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General information about how to collect plankton samples

Various methods exist for sampling the zooplankton of a lake or pond. The most common method is to pull a fine mesh net through the water, either vertically or horizontally, and then collect the animals that have been retained by the net. Another common method is to use a box-shaped device called a Schindler-Patalas trap that can be lowered to a particular depth, triggered to close, and then collect the zooplankton that is captured inside. If the aim is to capture only small zooplankton, such as rotifers, then a whole water sample can be collected, either with a Van Dorn bottle at discrete depths, or with a long tube made of PVC or some other material, which can sample the entire water column. The animals then are settled from the water or sieved onto a very fine mesh.

vertical tow net Schindler trap integrated sampler
Photos of a plankton net, Schindler-Patalas trap and integrated sampler.

Each of these sampling methods has pros and cons and the choice of a particular method or set of methods depends on characteristics of the lake (depth, density of algae, etc.) and the zooplankton itself. An additional important consideration is the number of samples required to characterize the zooplankton in a manner that accounts for its variation in vertical space, horizontal space, and time.

How many samples?

The zooplankton can display a high degree of spatial variation, even when considering only the open water (limnetic) region of a lake. This patchiness results from a variety of factors -- including water currents and rapid population growth in locations where phytoplankton biomass is high.

There are statistical methods to identify the number of samples required to accurately characterize the zooplankton at a particular time in a lake. This requires preliminary sampling at many locations and some simple statistics. One problem is that if spatial distribution varies markedly over time, the value of this approach may be limited. However, an intensive preliminary study still can provide a context, so that the investigator may provide appropriate caveats when interpreting results of sampling at a lower intensity.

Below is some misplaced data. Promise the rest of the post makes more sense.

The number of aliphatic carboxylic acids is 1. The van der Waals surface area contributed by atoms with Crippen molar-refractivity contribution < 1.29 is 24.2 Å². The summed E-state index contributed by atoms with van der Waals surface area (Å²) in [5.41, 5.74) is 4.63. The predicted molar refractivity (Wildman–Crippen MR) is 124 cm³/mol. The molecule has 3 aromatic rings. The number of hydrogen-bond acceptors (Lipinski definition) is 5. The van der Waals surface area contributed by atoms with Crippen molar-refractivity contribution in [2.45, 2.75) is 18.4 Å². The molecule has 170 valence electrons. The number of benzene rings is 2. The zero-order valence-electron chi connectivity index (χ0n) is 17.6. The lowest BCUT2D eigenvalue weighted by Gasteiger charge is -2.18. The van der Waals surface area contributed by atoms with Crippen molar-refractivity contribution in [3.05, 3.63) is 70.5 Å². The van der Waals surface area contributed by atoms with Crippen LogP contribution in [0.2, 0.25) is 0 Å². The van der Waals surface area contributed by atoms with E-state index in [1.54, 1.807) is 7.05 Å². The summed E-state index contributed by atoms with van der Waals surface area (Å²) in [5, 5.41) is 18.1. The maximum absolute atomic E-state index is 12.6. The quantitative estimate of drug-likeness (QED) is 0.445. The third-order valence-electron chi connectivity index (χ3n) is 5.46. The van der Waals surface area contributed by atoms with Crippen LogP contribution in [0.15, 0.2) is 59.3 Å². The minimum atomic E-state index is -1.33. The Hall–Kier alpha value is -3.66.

In reality, main factors that determine the number of samples are: time, money, objectives of the study, and type of lakes to be sampled. For example, if a study aims to generally characterize the zooplankton of a particular geographic region, and requires sampling of many lakes, it only may be feasible to sample one location in each lake or major basin of larger more complex lakes. In elongated reservoirs, samples typically are collected at several sites along the longitudinal axis, because those lakes have zones with distinct water chemistry, phytoplankton, and zooplankton as one moves from the often turbid upstream end to the algal dominated downstream end.

The bottom line is that there is no magic number for how many samples to collect to characterize a lake's zooplankton., but the sampling regime should be grounded in a solid understanding of lake conditions and the questions being asked in the research project.

How frequently to sample?

Zooplankton biomass may vary considerably from month-to-month and between successive years. Rapid increases in biomass (sometimes two orders of magnitude) may occur in just one week in response to a bloom of edible algae and bacteria and/or a rise in spring water temperature. Sudden crashes in biomass may happen just as quickly in response to intense fish predation, collapse of algal blooms, and other factors. Zooplankton taxonomic structure can display the same high degree of temporal variation. As with 'how many samples?' there is no right or wrong answer to the question about sampling frequency. It largely depends on the questions being asked in the research program. If the objective is to characterize seasonal dynamics of zooplankton and explain how they relate to seasonal dynamics of such things as nutrient inputs, phytoplankton biomass, and fish predation, it may be necessary to take frequent samples (monthly or more often). If the objective is to examine long-term (decade or longer) trends, then sampling may occur less often (perhaps quarterly). In any case, the investigator should conduct some preliminary sampling at a relatively high frequency, in order to understand the extent to which infrequent sampling is likely to miss major peaks in zooplankton biomass or important changes in taxonomic structure.